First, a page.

• In the end, non-monogamy doesn’t work, and will damage, if not ruin your relationship.
  • Traditional, monogamous relationships are better.
  • Oh, and everyone is skinny and sexy and has perfect hair in bed. (but that’s not what this post is really about)

Don’t get me wrong, I was definitely entertained by each of these films, and I didn’t turn any of them off (although, I started watching Last Night (2010), and only got through the first 30 minutes).  But being entertained doesn’t mean that I agree with or like their depiction of relationships, and the ‘solutions’ offered. If a problem arises in a relationship, whether it is related to sexual activity or not, the people involved should communicate openly and honestly about it.  Opening up a relationship won’t fix the relationship problem- communication will.  If a couple is going to become monogomish, open, poly, or any interpretation thereof, it should be considered carefully, and when there are strong, established boundaries and expectations.  Not on a whim, on the fly, or accidentally, as is portrayed in all three of the movies described above.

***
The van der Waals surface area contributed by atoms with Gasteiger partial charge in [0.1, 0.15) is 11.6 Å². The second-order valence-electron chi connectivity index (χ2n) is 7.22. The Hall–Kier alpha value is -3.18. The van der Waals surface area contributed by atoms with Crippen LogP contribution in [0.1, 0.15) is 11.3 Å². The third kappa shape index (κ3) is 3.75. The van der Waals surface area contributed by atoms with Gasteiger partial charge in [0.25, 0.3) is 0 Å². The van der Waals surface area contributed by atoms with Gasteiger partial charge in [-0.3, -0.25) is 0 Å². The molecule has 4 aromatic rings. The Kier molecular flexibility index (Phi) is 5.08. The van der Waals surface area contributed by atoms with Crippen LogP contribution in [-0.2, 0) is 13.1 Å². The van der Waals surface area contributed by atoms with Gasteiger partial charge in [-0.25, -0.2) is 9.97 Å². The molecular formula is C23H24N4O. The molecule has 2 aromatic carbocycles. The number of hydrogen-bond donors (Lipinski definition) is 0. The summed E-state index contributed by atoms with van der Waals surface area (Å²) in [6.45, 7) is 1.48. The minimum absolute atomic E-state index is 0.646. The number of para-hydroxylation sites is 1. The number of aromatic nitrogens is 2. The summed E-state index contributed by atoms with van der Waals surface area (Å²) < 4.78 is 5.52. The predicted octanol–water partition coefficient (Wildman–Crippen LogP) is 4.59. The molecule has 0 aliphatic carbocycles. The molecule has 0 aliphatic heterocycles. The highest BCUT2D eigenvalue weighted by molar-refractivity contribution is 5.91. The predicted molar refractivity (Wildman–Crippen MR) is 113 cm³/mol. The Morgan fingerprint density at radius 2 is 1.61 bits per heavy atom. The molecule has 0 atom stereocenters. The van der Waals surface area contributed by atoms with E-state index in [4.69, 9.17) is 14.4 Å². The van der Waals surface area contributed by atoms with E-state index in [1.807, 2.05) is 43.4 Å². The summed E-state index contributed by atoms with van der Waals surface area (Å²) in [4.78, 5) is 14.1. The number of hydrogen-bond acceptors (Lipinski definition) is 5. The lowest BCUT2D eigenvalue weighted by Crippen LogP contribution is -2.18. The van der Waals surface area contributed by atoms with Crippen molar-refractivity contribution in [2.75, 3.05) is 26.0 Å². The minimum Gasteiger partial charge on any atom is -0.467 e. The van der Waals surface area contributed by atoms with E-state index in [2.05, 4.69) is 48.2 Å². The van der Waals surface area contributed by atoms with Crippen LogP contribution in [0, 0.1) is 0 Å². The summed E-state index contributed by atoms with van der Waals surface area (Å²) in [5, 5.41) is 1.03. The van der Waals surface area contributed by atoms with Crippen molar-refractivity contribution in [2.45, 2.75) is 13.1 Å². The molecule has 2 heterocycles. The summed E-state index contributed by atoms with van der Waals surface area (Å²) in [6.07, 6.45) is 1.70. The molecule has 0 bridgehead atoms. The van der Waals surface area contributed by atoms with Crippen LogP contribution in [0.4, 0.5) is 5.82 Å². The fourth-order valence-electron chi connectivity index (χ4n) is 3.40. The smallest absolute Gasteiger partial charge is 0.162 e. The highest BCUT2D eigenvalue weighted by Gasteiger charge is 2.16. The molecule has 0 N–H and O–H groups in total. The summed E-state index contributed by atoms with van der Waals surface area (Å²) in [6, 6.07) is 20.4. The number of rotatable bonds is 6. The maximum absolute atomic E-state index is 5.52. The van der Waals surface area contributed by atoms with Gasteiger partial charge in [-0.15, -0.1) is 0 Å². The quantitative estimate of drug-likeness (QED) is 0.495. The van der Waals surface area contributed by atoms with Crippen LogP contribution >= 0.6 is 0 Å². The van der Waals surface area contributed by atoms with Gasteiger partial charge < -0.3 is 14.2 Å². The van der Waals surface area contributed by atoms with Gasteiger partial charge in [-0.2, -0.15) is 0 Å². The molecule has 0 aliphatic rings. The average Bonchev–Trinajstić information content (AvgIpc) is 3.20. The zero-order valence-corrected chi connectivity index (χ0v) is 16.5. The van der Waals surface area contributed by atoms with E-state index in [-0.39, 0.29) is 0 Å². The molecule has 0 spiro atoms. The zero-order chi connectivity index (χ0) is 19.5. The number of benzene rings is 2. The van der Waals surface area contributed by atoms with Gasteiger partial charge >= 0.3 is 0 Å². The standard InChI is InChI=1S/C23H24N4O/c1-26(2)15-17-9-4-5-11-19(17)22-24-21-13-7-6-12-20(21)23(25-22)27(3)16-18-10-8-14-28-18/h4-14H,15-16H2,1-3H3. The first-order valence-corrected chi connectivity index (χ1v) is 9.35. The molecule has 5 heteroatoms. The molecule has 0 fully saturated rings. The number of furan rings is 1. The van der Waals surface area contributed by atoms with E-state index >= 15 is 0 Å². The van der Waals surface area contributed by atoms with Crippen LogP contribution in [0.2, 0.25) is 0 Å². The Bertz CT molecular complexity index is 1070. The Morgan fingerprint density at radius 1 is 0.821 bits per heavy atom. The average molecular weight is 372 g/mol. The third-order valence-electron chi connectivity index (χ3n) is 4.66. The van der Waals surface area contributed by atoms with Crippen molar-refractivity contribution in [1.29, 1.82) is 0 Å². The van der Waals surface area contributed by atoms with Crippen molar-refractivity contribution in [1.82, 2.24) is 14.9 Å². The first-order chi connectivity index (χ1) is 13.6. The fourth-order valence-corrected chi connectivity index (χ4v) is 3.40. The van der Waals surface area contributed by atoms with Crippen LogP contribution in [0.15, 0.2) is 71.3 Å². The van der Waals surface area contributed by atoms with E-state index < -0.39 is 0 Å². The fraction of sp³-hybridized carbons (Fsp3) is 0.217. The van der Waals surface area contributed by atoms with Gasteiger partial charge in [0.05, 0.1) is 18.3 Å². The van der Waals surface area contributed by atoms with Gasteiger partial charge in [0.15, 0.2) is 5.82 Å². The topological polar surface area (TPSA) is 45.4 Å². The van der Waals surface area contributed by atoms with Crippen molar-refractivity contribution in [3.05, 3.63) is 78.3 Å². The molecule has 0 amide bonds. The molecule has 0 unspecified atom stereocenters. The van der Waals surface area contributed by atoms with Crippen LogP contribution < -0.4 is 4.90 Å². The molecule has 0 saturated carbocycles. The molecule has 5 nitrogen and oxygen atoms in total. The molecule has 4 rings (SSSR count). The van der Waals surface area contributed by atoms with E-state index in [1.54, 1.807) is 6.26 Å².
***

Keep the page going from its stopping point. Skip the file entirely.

But the entertainment industry isn’t going anywhere and these are not the only relationship movies that depict poor solutions.  Therefore, we must be diligent in teaching people how to think critically about the messages that are explicitly and implicitly shared in movies such as these.  So, as sexuality educators, we need to help participants digest media.  Here are some recommendations:

When watching a movie…

  1. Examine the relationship(s) between/among the protaganists…how healthy is it?
  2. Look for the explicit and implicit messages about sex…what is their take-home?
  3. Determine what’s missing from the plot/dialogue…what did the movie communicate by omission?
  4. Evaluate the relationships with supporting characters…what values are demonstrated?
  5. Decide for yourself whether you agree with the movie’s messages about sexuality, and if that’s enough for you to give it a thumbs down!